Editor’s Note: The following is an op-ed by former Central Regional Board Member Robert J. “Bob” Everett Jr.
The overall high cost of living, economic status and financial health in New Jersey is a hot topic these days, as many families struggle to make ends meet. Discussion of this battle for financial survival often comes back to the extremely high tax burden; in particular, New Jersey’s highest in the nation property taxes.
The bottom line on property taxes is that they are a LOCAL issue, directly related to how much we decide to SPEND. If you start to investigate the issue to gain a better understanding and seek a solution, the average person quickly gets overwhelmed by the rhetoric from all sides.
In my experience, there are two clichés that sum up our situation.
To paraphrase, the first is when you are stuck in a hole and want to get out; the first thing you need to do is stop digging. The second is the old definition of insanity: always doing things the way you always have and hoping for different results.
Central Regional has decided to stop digging – or at least start using a much smaller shovel, and it is finally time to stop the insanity of basing our decisions on the poor decisions made in other townships and by other school boards.
Contract negotiations have been at an impasse; the current contract expired last June. This is not unusual at Central or at other districts. What is unique is that it has rapidly progressed to fact finding – and the results of the fact finding study will be made public. The board should not be concerned to share the facts with its constituents.
Some of the facts that should come out are:
- Median Incomes, 2014 (US Census Data)
o Berkeley Township $43,558
o Lacey Township $71,835
o Toms River Twsp $72, 939
o Brick Township $69,063
- Household incomes in Ocean County (Berkeley lower) DECREASED from 2009
o 2009: $65,884
o 2014: $63,653
- Seniors received no cost of living increases for not only the first time in HISTORY, but 3 times! (2010, 2011, 2016)
- Our townships lost millions of dollars in ratables, dramatically shifting tax burdens
- 2 million residents fled NJ, many due to cost of living increases
- Businesses closed by the dozens
- Local home foreclosures in the 100s
To be clear, the facts will show that while our communities have suffered through the great recession of 2008 followed by the devastation of super storm Sandy in 2012:
- Central teachers currently have the SECOND HIGHEST average salary in our county
- CR teachers are coming off of 7 years of contracts that gave them cumulative raises of 27.04%
- Support staff are coming off of 7 years of contracts that gave them cumulative raises of 33.9%
- Health care expenses have more than doubled during that time, even with minor plan changes. Family coverage cost in 2009: $11,056, in 2015 a whopping $25,709!
These most basic facts alone clearly debunk our union’s claims that they have not been treated “fairly”. The battle is really about health care cost. All staff must contribute to their health care paying a percentage of the premium, on a sliding scale based on their salary. Contributions were fully phased in just this year. (Total Central employee contributions did not even cover half of the yearly increase). This was a long overdue necessity mandated by the State Legislature. The point is not just to share the cost burden, it is to give incentive for all parties to seek cost control.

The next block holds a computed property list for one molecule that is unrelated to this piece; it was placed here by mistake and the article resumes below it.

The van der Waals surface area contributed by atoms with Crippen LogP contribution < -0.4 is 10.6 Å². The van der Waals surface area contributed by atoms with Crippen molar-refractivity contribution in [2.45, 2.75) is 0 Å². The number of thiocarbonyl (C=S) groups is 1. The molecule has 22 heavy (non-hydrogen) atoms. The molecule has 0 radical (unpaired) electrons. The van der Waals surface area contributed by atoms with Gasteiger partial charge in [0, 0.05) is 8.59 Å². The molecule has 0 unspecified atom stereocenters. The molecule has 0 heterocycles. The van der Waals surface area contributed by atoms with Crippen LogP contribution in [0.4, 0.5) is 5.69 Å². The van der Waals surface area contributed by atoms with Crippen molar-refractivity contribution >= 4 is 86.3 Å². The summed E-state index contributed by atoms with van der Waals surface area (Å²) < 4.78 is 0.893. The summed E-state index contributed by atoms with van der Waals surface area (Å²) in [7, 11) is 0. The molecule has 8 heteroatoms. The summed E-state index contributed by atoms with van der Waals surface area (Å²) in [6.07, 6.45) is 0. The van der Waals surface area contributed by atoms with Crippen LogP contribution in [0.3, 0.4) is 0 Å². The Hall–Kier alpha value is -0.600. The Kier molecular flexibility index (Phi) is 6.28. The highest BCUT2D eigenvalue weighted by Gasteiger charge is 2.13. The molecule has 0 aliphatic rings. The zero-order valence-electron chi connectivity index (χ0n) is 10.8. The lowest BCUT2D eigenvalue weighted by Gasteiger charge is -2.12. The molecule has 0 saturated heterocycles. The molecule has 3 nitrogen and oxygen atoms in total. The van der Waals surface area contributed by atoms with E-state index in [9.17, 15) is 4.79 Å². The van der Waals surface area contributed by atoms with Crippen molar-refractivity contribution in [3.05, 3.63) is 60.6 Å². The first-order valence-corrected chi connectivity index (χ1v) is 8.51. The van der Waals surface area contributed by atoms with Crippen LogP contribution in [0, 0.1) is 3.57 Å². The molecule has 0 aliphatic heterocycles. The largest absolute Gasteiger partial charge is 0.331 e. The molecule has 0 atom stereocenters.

The unions have decided to take the opposite approach, instead of earnestly and sincerely searching for solutions to the sky rocketing health care cost, they have instead dug in and demanded no changes to health care plus salary increases to offset their share of the contributions. This effectively demands tax payers once again fund the entire costs of their very generous and expensive health care coverage. That is an unsustainable solution.
This crisis is only going to get worse. Although delayed, the ‘Cadillac tax’ looms with a potential $1 million cost in 2020. Health care cost increases show no sign of slowing down. The burden will continue to be heaped upon the tax payers, further stifling economic recovery.
Once again, Central Regional is a head of the curve. The school board values their employees and truly appreciates their contributions, that is a simple fact that no amount of heart tugging grandstanding will change. They have shown great leadership in recognizing the need to stand firm on their finances now to insure a prosperous future for their constituents. We must stop kicking our challenges down the road for the next guy to figure out. If they fold here, it will set our district back years and continue to rapidly dig a deeper and deeper hole.
I understand the anger of the parents as they hear of union action that uses their children as pawns. It is unfortunate that union leadership has chosen to take it out on the kids, but attacking our staff will do little good and only cause deeper wounds that will take longer to heal.
Please take a minute and send your words of support to the CR BOE at firstname.lastname@example.org Be sure to sign your name and what town you live in. Feel free to share your stories of the burden your property taxes.
Central Regional may not be able to fix the entire property tax issue in NJ, but it can show that the first step is stopping the insanity. It’s not personal, it’s math. They need your help to do it.
Robert J Everett Jr.